started out from Valparaiso with a piratical crew, that those pirates had
made an attack upon him and his men, and that, in self-defence, he had
exterminated them, made no difference in his mind, or that of his
counsellors, as to the right of the owners of the vessel to the return of
their property. But a return of the vessel itself would be difficult and
hazardous. Whoever took it to Valparaiso would be subject to legal
inquiry as to the fate of the men who had hired it, and it would be,
indeed, cruel and unjust to send out a crew in this vessel, knowing that
they would be arrested when they arrived in port. Consequently, he
determined to sell the _Arato_, and to add to the amount obtained what
might be considered proper on account of her detention, and to send this
sum to Valparaiso, to be paid to the owners of the _Arato_.

The thoughts of all our party were now turned toward America. As time
went on, the captain and Edna might have homes in different parts of the
world, but their first home was to be in their native land.

Mrs. Cliff was wild to reach her house, that she might touch it with the
magician's wand of which she was now the possessor, that she might touch
not only it, but that she might touch and transform the whole of
Plainton, and, more than all, that with it she might touch and transform
herself. She had bought all she wanted. Paris had yielded to her
everything she asked of it, and no ship could sail too fast which should
carry her across the ocean.

The negroes were all attached to the captain's domestic family. Maka and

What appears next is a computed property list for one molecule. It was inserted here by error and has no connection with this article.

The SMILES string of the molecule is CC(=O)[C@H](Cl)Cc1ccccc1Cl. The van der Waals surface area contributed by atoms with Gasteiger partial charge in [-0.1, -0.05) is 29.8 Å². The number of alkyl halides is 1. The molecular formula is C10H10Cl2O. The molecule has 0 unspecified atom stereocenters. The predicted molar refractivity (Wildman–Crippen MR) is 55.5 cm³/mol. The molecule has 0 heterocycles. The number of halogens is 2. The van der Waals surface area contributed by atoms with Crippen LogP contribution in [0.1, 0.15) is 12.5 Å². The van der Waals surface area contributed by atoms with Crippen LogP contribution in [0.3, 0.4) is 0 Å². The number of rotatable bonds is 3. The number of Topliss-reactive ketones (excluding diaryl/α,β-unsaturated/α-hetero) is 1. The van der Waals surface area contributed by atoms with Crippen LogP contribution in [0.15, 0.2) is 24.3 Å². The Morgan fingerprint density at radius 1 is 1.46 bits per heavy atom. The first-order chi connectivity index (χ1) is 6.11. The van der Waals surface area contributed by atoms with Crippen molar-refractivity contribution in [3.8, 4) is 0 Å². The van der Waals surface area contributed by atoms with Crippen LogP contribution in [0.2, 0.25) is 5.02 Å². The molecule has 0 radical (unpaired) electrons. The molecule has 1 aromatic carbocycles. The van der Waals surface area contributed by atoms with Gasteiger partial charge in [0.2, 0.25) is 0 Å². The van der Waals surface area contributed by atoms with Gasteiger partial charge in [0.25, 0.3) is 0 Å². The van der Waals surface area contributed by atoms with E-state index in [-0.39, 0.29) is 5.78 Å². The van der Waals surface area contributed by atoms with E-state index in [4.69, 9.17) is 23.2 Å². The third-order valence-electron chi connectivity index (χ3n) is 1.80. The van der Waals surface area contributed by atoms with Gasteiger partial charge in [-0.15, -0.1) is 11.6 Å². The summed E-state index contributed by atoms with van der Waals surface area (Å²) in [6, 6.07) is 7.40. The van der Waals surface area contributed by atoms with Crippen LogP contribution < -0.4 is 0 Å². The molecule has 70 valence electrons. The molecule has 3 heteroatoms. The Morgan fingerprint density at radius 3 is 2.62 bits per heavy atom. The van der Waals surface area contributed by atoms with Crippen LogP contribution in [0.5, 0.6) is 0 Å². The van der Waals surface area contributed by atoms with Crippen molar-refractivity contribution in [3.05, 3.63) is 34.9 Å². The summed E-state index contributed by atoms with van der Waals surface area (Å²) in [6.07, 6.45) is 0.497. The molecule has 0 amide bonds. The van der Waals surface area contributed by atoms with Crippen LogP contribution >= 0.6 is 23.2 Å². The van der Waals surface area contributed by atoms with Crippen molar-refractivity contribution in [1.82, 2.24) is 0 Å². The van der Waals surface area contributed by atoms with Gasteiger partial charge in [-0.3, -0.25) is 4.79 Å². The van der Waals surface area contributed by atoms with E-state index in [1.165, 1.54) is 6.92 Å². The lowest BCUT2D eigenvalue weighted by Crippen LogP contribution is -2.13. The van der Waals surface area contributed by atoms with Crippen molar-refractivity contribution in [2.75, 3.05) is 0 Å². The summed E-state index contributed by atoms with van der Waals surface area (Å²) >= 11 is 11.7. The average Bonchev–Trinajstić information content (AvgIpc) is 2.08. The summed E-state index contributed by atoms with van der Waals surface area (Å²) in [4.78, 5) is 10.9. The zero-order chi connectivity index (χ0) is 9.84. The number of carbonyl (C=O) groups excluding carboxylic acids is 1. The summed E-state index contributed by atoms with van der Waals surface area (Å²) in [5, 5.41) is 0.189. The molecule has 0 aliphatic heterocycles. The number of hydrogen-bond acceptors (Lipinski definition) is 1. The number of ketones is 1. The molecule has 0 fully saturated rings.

Cheditafa were not such proficient attendants as the captain might have
employed, but he desired to have these two near him, and intended to keep
them there as long as they would stay. Although Mok and the three other
Africans had much to learn in regard to the duties of domestic servants,
there would always be plenty of people to teach them.

* * * * *

In his prison cell Banker sat, lay down, or walked about, cursing his
fate and wondering what was meant by the last dodge of that rascal
Raminez. He never found out precisely, but he did find out that the visit
of Professor Barre to his cell had been of service to him.

That gentleman, when he became certain that he should so greatly profit
by the fact that an ex-brigand had pointed him out as an ex-captain of
brigands, had determined to do what he could for the fellow who had
unconsciously rendered him the service. So he employed a lawyer to attend
to Banker's case, and as it was not difficult to prove that the accused
had not even touched Cheditafa, but had only threatened to maltreat him,
and that the fight which caused his arrest was really begun by Mok, it
was not thought necessary to inflict a very heavy punishment. In fact, it
was suggested in the court that it was Mok who should be put on trial.

So Banker went for a short term to prison, where he worked hard and
earned his living, and when he came out he thought it well to leave
Paris, and he never found out the nature of the trick which he supposed
his old chief had played upon him.

The trial of Banker delayed the homeward journey of Captain Horn and his
party, for Cheditafa and Mok were needed as witnesses, but did not delay
it long. It was early in August, when the danger from floating icebergs
had almost passed, and when an ocean journey is generally most pleasant,
that nine happy people sailed from Havre for New York. Captain Horn and
Edna had not yet fully planned their future life, but they knew that they